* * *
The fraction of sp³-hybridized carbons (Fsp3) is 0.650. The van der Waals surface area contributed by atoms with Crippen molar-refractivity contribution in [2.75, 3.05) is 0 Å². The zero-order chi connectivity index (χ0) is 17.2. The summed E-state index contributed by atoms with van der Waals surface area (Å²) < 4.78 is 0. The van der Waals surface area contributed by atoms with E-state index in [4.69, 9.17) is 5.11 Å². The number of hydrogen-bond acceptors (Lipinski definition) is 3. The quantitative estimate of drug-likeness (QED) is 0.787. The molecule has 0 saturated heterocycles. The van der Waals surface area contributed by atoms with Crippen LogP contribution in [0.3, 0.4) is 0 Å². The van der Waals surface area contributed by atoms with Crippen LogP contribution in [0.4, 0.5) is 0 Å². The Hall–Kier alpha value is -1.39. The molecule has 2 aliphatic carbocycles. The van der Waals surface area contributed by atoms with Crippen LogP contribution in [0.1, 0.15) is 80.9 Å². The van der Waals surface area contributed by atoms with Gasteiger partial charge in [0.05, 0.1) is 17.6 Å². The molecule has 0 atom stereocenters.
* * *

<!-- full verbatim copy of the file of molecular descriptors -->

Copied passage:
The fraction of sp³-hybridized carbons (Fsp3) is 0.650. The van der Waals surface area contributed by atoms with Crippen molar-refractivity contribution in [2.75, 3.05) is 0 Å². The zero-order chi connectivity index (χ0) is 17.2. The summed E-state index contributed by atoms with van der Waals surface area (Å²) < 4.78 is 0. The van der Waals surface area contributed by atoms with E-state index in [4.69, 9.17) is 5.11 Å². The number of hydrogen-bond acceptors (Lipinski definition) is 3. The quantitative estimate of drug-likeness (QED) is 0.787. The molecule has 0 saturated heterocycles. The van der Waals surface area contributed by atoms with Crippen LogP contribution in [0.3, 0.4) is 0 Å². The van der Waals surface area contributed by atoms with Crippen LogP contribution in [0.4, 0.5) is 0 Å². The Hall–Kier alpha value is -1.39. The molecule has 2 aliphatic carbocycles. The van der Waals surface area contributed by atoms with Crippen LogP contribution in [0.1, 0.15) is 80.9 Å². The van der Waals surface area contributed by atoms with Gasteiger partial charge in [0.05, 0.1) is 17.6 Å². The molecule has 0 atom stereocenters.